Philip Smucker of McClatchy Newspapers has written a must-read story about a search for a midwife in an Afghan war zone. American soldiers hope the woman will help open a health clinic in Paktika, described as one of the poorest and most dangerous of Afghanistan’s eastern provinces.
Yes, the effort is part propaganda. But it sure beats the CIA handing out Viagra to Afghan tribal leaders.
Afghanistan has devastatingly high infant and maternal mortality rates, and war has made access to health care read difficult. Every 26 minutes, an Afghan woman dies giving birth; the rate is second only to Sierra Leone. Midwives are critical to any public heath effort, yet even the training poses a real risk.
“Frequently the distance between home and a health care center is a two- to 10-hour walk,” Kathrin Lauer, a medical administration expert with the U.S. Agency for International Development in Afghanistan, said. “Midwives with good training are critical if you want to reduce the maternal and neonatal mortality rates. This is one way to help win the war.”
A Chicago Tribune story last year on an Afghan midwife training program noted that militants shot and killed a midwife, allegedly for handing out condoms and birth control. One midwife said women feared even taking part in the training program, originally created by a Dutch relief agency, because the school was near an American base. The women didn’t want to be associated with Americans, or give the impression that they were.
In the McClatchy story, soldiers received the name of a midwife from a local pharmacist. One of the soliders, Maj. Yince Loh, is a brain surgeon from Los Angeles.
“Right now, we can’t help the Afghan government come in here and build a big Afghan clinic,” Loh said. “But we have some options and we are still looking for midwives to help. Our goals are incremental: to improve infant mortality step by step. That will certainly help improve perceptions of the government.”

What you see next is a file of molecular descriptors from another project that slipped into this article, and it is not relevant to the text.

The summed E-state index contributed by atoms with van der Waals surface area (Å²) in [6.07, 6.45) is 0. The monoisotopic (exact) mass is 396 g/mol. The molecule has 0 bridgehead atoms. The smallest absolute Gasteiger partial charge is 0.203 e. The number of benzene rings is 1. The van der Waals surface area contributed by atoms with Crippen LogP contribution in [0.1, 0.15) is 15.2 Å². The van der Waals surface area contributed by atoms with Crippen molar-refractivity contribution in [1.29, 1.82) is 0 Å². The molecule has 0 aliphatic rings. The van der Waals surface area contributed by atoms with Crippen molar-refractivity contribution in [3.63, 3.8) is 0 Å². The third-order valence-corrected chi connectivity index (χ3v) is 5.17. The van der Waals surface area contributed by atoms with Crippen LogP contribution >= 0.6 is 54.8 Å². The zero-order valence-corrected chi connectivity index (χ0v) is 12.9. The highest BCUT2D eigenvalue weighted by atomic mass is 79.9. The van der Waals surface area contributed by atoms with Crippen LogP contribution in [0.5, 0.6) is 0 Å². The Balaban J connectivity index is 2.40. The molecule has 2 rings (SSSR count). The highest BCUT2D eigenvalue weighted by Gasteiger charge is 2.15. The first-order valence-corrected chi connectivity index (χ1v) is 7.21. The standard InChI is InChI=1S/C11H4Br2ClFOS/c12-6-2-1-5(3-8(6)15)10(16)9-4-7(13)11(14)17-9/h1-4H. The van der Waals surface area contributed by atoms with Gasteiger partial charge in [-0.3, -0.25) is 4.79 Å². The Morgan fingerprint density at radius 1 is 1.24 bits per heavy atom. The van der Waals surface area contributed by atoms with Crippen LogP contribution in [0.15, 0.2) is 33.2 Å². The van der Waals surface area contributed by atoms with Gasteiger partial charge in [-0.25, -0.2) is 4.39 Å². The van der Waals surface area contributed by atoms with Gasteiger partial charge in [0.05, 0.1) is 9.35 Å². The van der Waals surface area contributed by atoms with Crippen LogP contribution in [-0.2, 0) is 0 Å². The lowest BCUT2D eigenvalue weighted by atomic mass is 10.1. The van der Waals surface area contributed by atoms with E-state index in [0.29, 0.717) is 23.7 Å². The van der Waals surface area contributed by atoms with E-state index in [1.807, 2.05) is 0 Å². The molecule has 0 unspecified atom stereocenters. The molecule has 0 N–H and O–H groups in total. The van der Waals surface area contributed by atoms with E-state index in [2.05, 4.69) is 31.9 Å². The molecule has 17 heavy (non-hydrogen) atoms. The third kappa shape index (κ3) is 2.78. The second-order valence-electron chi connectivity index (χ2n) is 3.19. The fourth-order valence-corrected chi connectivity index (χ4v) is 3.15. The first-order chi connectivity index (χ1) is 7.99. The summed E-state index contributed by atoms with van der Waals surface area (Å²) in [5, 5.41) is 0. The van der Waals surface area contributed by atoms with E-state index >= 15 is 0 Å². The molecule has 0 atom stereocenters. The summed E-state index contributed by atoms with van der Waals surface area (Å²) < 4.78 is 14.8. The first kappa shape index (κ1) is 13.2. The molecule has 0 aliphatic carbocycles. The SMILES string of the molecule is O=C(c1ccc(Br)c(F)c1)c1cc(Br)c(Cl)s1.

But when they found the woman, named Shamshad, 45, she was terrified. The Taliban had previously abducted her for two weeks — punishment for providing a bandage to a wounded Afghan government soldier. Smucker writes:
“Please help me, but don’t bring me anything yourself; send it at night through someone else,” Shamshad pleaded as the Americans greeted her.
Sgt. Eric Pollock, a National Guardsman from San Diego, asked Shamshad whether she could work at an Afghan medical clinic, but she said she couldn’t.
“If I work in an official clinic, they (the Taliban) will behead me,” she said, demurring from having her photo taken out of fear that the Taliban might see it.
“I’ve been interested in medicine for a long time,” said Shamshad, who wasn’t covering her hair as Afghan and many other Muslim women traditionally do. “My husband would not let me work in a government clinic, so I opened my own clinic here. But when I was arrested in Pakistan by the Taliban and fell ill, thieves ransacked the clinic and took everything, including my stethoscope, hot water heater and blankets.”
Loh said he’d think about how he might help Shamshad as he emptied his medical supplies onto the counter for her and prepared to return to base.
Thoughts on how the U.S. can do good as our presence complicates the situation even read?
Plus: Read our previous coverage of maternal health conditions in Afghanistan and U.S. involvement, including stories about Afghanistan’s largest women’s hospital, Rabia Balkhi, home to the Laura Bush Maternity Ward.
And over at Feministing, Courtney ponders military escalation in Afghanistan and what it means to Afghan women.